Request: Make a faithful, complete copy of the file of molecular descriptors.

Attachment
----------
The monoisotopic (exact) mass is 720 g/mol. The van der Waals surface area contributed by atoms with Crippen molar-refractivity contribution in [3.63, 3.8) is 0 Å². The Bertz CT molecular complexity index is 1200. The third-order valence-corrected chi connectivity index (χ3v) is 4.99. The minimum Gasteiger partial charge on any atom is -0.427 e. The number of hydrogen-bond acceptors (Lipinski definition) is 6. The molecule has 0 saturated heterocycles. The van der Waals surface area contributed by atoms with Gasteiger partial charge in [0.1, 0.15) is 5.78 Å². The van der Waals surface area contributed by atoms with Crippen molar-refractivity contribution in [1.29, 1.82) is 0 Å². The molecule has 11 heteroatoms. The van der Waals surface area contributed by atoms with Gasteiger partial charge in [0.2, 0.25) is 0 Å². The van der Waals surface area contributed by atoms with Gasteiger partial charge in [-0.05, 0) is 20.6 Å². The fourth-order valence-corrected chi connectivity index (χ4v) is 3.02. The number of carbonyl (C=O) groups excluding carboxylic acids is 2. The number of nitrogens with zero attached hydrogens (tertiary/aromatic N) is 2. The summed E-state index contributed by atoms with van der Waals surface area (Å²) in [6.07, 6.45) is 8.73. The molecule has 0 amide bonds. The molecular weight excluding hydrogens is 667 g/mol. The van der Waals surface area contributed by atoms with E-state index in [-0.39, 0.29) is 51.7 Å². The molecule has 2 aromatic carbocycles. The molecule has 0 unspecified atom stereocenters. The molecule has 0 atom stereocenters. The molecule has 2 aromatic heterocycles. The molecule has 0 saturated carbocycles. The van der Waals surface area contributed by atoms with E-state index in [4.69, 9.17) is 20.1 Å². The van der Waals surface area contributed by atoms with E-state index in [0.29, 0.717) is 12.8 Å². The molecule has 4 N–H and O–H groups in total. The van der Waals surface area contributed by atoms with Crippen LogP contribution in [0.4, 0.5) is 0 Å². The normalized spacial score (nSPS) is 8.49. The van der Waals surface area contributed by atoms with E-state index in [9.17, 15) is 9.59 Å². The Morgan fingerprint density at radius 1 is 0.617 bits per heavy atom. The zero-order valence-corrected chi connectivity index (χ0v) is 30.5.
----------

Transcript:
The monoisotopic (exact) mass is 720 g/mol. The van der Waals surface area contributed by atoms with Crippen molar-refractivity contribution in [3.63, 3.8) is 0 Å². The Bertz CT molecular complexity index is 1200. The third-order valence-corrected chi connectivity index (χ3v) is 4.99. The minimum Gasteiger partial charge on any atom is -0.427 e. The number of hydrogen-bond acceptors (Lipinski definition) is 6. The molecule has 0 saturated heterocycles. The van der Waals surface area contributed by atoms with Gasteiger partial charge in [0.1, 0.15) is 5.78 Å². The van der Waals surface area contributed by atoms with Crippen molar-refractivity contribution in [1.29, 1.82) is 0 Å². The molecule has 11 heteroatoms. The van der Waals surface area contributed by atoms with Gasteiger partial charge in [0.2, 0.25) is 0 Å². The van der Waals surface area contributed by atoms with Gasteiger partial charge in [-0.05, 0) is 20.6 Å². The fourth-order valence-corrected chi connectivity index (χ4v) is 3.02. The number of carbonyl (C=O) groups excluding carboxylic acids is 2. The number of nitrogens with zero attached hydrogens (tertiary/aromatic N) is 2. The summed E-state index contributed by atoms with van der Waals surface area (Å²) in [6.07, 6.45) is 8.73. The molecule has 0 amide bonds. The molecular weight excluding hydrogens is 667 g/mol. The van der Waals surface area contributed by atoms with E-state index in [-0.39, 0.29) is 51.7 Å². The molecule has 2 aromatic carbocycles. The molecule has 0 unspecified atom stereocenters. The molecule has 0 atom stereocenters. The molecule has 2 aromatic heterocycles. The molecule has 0 saturated carbocycles. The van der Waals surface area contributed by atoms with E-state index in [4.69, 9.17) is 20.1 Å². The van der Waals surface area contributed by atoms with E-state index in [0.29, 0.717) is 12.8 Å². The molecule has 4 N–H and O–H groups in total. The van der Waals surface area contributed by atoms with Crippen LogP contribution in [0.4, 0.5) is 0 Å². The normalized spacial score (nSPS) is 8.49. The van der Waals surface area contributed by atoms with E-state index in [9.17, 15) is 9.59 Å². The Morgan fingerprint density at radius 1 is 0.617 bits per heavy atom. The zero-order valence-corrected chi connectivity index (χ0v) is 30.5.